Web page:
What is this?


What you see here and on my front page is a demo program that was converted to a hardware design and simulated using an FPGA simulator compiled to WASM so that it can run in the browser. This was meant to be a full dive through the abstractions of a computer, starting at the program level and going all the way down to the hardware logic level, but certain project limitations have left this project on hold for now.

This is an overview of the full project structure.


But Why?

Most of my inspiration for working on this came from wanting to learn more about a certain set of languages, frameworks, and concepts. This was the result of me attempting to combine as many things I was interested in learning into one project. In terms of practical use-cases there are likely very few.

Most popular FPGA simulators use higher-level hardware descriptions written in an HDL like VHDL or Verilog (or even higher like Clash and Chisel) and compile it to a form that enables fast threaded execution without the advantages fully parallelized hardware has. An obvious example of this can be seen in the simulator built into Clash, a higher-level HDL that acts more like a library on top of Haskell and the HDL I used when writing hardware descriptions for this project (praise the Monad!). Instead of compiling Clash into fully-parallelized Verilog code, the simulator just runs the high-level functions (map, fold, etc) in the same way that it would if it was a regular Haskell program. These simulators can't compete against FPGAs for fully-parallelizable tasks, but do fairly well outside of that.

The simulator I wrote uses a lower-level BLIF specification of the hardware design, where high-level logic from the HDL has been converted to only lookup tables (LUTs) and registers for handling signals as they pass through the circuit. This is close to the same configuration used when programming an FPGA, missing only the planning for where each element should go and how each should be connected (place and route). For the time being I implemented the placement and routing as a simple topological sorting of each element by their signal dependencies. This is very slow compared to existing simulators, as each signal now has to be processed individually. Benchmarking this demo showed an average 30x drop in performance over the Clash simulator, which is quite slow itself compared to more popular simulators like Verilator. I have plans in the future to transfer the workload onto the GPU when web GPU support is more widespread, which should improve performance significantly.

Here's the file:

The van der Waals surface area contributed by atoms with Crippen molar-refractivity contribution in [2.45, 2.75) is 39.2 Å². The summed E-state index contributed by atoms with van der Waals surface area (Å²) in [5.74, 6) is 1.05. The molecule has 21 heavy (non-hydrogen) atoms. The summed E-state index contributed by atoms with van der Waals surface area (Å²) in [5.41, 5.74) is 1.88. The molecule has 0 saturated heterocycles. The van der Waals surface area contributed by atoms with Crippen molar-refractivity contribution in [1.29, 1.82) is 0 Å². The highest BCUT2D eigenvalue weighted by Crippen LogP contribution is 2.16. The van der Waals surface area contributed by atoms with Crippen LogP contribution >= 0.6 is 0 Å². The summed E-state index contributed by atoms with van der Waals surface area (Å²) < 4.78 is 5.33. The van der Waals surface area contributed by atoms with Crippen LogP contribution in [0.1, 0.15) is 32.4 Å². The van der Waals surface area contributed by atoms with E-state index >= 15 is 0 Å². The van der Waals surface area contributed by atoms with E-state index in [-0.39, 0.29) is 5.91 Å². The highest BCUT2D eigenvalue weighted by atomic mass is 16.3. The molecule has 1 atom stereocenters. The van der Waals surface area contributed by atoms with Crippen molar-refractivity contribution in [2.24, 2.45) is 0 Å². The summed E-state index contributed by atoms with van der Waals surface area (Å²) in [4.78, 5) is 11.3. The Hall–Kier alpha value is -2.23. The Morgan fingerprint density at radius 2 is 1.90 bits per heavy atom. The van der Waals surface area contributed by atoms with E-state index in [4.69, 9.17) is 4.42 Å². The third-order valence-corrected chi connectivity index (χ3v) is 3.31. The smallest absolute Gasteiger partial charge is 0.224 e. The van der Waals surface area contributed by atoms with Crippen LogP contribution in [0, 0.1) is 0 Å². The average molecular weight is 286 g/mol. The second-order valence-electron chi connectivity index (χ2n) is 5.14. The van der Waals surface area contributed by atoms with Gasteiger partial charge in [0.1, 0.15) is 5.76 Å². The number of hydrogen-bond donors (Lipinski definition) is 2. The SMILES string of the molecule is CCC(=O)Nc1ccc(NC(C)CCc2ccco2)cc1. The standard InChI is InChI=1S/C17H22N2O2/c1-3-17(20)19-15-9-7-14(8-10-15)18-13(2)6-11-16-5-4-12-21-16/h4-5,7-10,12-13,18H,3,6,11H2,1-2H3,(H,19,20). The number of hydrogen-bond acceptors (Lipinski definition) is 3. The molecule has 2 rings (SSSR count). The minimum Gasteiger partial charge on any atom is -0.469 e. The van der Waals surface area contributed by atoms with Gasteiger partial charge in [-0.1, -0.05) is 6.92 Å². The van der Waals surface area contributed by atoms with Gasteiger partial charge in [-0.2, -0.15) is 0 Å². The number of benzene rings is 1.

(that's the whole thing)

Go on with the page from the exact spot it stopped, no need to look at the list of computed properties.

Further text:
The parallax checkboard effect

The parallax checkerboard effect is a hardware description written in Clash that was based on part of HellMood's award-winning 256 byte demo memories. I took the effects of the original x86 assembly and converted them to a hardware description.

This is the assembly code for the demo.

mov cx,bp      ; set inital point to time
mov bx,-16     ; limit to 16 iterations
add cx,di      ; offset point by screenpointer
mov ax,819     ; magic, related to Rrrola constant
imul cx        ; get X',Y' in DX
               ; multiplies cx by ax, stores result in DX:AX
ror dx,1       ; set carry flag on "hit"
               ; rotates 17 bits in dx, including carry (wrapping)
inc bx         ; increment iteration count
ja fx3L        ; loop until "hit" or "iter=max" (16 times)
               ; CF == 0 and ZF == 0 for this to trigger
               ; so arg == 0 or carry == 1 to stop looping
lea ax,[bx+31] ; map value to standard gray scale

And this is the Clash HDL for generating the same demo as a hardware design.

palette i
  | i ==    0   = 0xFF000000
  | i ==    1   = 0xFF101010
  | i ==    2   = 0xFF202020
  | i ==    3   = 0xFF353535
  | i ==    4   = 0xFF454545